Our behaviour is directed by the vrittis that arise to fulfil the vasanas, which result from samskaras we have earned from our previous karma. This is an eternal cycle with karma leading to samskara, which in turn determines our vasana and is fulfilled by vritti, thereby creating more karma. In modern-day terminology, the sequence of events we see in this unending cycle can be correlated to the formation of neural pathways, which are strengthened with repeated exposure to the same stimuli. Just as “neurons that fire together wire together”, samskaras and vrittis form deep-seated neural pathways.

We cannot wholly escape the creation of these unconscious imprints. However, we can use techniques such as pranayama, mantra japa, and mindfulness to break this cycle of Samskara-vritti. It is essential to interrupt this cycle to overcome any obstacle that we are faced with in life. The solution to dealing effectively with stress, addictions, depression, repetitive wrong decision-making and thoughts of self-harm can all be overcome through conscious awareness and self-reflection.

Tosca Park writes: “In order to awaken to our true nature, we must first become aware of the negative behavioural patterns that have shaped our world view. Once we recognise their influence, we can begin cultivating new samskaras that support greater freedom and happiness.” She adds that the most potent yogic practices for dissolving habit patterns are dharana (concentration) and dhyana (meditation). She writes: “While dharana can help us notice our thoughts and feelings, dhyana helps us transcend them. Through meditation, we learn to stop reacting to external stimuli and start responding to them rather than being controlled by them. Both processes require effort and persistence but allow us to separate ourselves from our emotional reactions and gain insight into its true cause.”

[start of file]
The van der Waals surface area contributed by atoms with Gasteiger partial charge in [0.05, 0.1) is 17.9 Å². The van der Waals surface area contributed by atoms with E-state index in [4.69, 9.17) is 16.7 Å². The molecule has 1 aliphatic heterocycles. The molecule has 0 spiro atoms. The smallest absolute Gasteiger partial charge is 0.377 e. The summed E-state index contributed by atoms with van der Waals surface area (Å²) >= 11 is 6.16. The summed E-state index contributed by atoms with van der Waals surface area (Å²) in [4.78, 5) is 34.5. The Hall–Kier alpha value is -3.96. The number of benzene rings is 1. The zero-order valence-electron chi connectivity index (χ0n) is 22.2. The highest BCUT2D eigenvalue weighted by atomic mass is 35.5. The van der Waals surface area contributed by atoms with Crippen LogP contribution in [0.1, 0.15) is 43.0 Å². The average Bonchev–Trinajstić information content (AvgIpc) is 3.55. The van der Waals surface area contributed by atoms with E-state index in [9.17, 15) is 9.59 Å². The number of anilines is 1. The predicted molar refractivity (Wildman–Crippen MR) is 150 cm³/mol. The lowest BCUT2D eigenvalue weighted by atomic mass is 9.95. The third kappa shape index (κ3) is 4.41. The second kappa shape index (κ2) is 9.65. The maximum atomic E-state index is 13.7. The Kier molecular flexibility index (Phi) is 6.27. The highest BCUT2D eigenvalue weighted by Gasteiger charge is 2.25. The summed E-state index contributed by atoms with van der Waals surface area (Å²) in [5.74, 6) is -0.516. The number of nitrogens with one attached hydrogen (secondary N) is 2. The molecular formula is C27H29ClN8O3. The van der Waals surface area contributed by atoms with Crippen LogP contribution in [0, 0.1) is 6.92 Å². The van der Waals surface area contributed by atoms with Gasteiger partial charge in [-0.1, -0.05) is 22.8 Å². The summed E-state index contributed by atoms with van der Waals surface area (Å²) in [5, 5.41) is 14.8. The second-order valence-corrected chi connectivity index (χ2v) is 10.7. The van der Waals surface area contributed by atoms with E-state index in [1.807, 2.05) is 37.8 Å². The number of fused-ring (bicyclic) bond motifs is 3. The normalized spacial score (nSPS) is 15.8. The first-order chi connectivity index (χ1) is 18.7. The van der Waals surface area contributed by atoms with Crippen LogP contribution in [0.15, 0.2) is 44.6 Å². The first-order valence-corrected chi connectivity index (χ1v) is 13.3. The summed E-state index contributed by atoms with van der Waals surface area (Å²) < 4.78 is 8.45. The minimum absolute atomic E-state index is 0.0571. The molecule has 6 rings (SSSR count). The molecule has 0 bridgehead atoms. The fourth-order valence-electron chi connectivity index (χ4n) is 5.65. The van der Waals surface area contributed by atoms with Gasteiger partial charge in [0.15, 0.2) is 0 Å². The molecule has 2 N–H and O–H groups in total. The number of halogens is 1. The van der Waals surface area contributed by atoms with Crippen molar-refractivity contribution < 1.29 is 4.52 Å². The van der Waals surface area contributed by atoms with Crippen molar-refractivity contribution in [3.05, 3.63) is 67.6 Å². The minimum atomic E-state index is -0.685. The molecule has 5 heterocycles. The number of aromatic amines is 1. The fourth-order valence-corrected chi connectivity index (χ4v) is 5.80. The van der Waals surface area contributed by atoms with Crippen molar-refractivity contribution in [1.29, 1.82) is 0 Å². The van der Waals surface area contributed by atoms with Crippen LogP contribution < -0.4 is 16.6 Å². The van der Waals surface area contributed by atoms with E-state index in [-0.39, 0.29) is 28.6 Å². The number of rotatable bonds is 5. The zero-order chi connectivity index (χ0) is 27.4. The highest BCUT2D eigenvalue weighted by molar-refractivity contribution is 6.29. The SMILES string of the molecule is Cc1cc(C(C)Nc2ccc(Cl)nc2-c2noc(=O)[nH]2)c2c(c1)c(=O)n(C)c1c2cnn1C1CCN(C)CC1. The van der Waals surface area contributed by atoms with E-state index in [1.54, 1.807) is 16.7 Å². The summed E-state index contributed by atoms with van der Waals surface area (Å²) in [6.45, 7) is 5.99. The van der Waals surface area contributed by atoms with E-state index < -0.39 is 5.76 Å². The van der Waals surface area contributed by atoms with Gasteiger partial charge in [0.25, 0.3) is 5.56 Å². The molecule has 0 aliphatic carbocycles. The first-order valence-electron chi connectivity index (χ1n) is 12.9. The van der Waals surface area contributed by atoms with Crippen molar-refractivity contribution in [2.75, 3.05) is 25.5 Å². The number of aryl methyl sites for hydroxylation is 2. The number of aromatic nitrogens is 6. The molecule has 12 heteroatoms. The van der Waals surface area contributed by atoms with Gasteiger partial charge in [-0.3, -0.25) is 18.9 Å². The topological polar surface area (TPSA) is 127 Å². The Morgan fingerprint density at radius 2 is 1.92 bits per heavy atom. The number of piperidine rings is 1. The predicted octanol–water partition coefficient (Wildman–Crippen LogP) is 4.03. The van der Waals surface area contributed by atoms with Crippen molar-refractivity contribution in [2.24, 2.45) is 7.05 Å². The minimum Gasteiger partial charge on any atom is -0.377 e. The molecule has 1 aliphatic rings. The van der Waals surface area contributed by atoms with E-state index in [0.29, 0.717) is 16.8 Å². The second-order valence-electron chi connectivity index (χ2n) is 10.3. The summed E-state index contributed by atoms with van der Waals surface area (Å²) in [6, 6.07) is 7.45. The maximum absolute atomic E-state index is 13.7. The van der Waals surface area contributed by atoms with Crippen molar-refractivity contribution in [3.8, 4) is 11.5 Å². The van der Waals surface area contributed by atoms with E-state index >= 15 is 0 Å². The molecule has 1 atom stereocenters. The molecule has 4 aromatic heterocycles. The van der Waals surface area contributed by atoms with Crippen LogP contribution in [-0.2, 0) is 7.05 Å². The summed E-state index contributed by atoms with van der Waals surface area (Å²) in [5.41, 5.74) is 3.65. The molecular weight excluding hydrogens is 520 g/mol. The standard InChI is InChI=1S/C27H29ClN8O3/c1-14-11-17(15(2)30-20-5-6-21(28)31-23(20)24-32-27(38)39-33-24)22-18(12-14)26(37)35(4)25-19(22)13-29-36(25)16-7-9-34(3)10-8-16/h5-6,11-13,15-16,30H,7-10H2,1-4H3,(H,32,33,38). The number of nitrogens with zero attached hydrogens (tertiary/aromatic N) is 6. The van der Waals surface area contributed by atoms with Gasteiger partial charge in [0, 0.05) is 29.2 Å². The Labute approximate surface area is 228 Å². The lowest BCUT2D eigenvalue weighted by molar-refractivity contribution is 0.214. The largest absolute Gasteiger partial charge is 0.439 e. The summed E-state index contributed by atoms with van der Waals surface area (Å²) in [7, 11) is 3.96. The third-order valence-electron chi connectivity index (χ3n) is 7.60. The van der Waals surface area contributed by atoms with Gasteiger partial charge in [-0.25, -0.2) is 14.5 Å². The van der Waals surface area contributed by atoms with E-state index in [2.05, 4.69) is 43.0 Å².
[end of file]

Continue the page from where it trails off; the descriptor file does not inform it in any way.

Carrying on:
Swami Sivananda says: “The physical body may die. But, the thoughts and Samskaras of actions, enjoyments and thinking follow you after death till you attain moksha. These are variable upadhis that accompany you after death. They are variable because you carry different kinds of samskaras each time when you die. In different incarnations, you create different kinds of samskaras. The permanent upadhis that accompany you after death are the five Jnana-Indriyas, five Karma-Indriyas, five Pranas, a fourfold mind and the Karana Sharira, which is the support or adhara for the Linga Sharira or astral body. It is the death of the samskaras; it is the death of the Karana Sharira that leads to final moksha. It leads to the attainment of Brahma-Jnana. You will be getting fresh births so long as there are samskaras. You will have to take birth again and again till all the samskaras are obliterated or fried up by the acquisition of Brahma Jnana.

The aim of a sadhaka is to fry out or burn or obliterate all these samskaras through Nirbija Samadhi. Sadhana consists in wiping out the samskaras. Breathing, hearing, seeing, feeling, tasting, and smelling – all cause samskaras or latent smriti in the mind. The world enters the mind through the eyes, ears, tongue (speech) and old samskaras. If you remain in seclusion, you can shut out the first three doors. Through vichara (right enquiry of Supreme Self), you can destroy the fourth route. Then, jnana (Knowledge of Self) will dawn. A Jnani is without samskaras. They are fried out by jnana. No doubt, the force of the samskaras remains in the antahkarana. But they are harmless. They will not bind the Jnani.”

 105 total views,  1 views today

Leave a Reply

Your email address will not be published. Required fields are marked *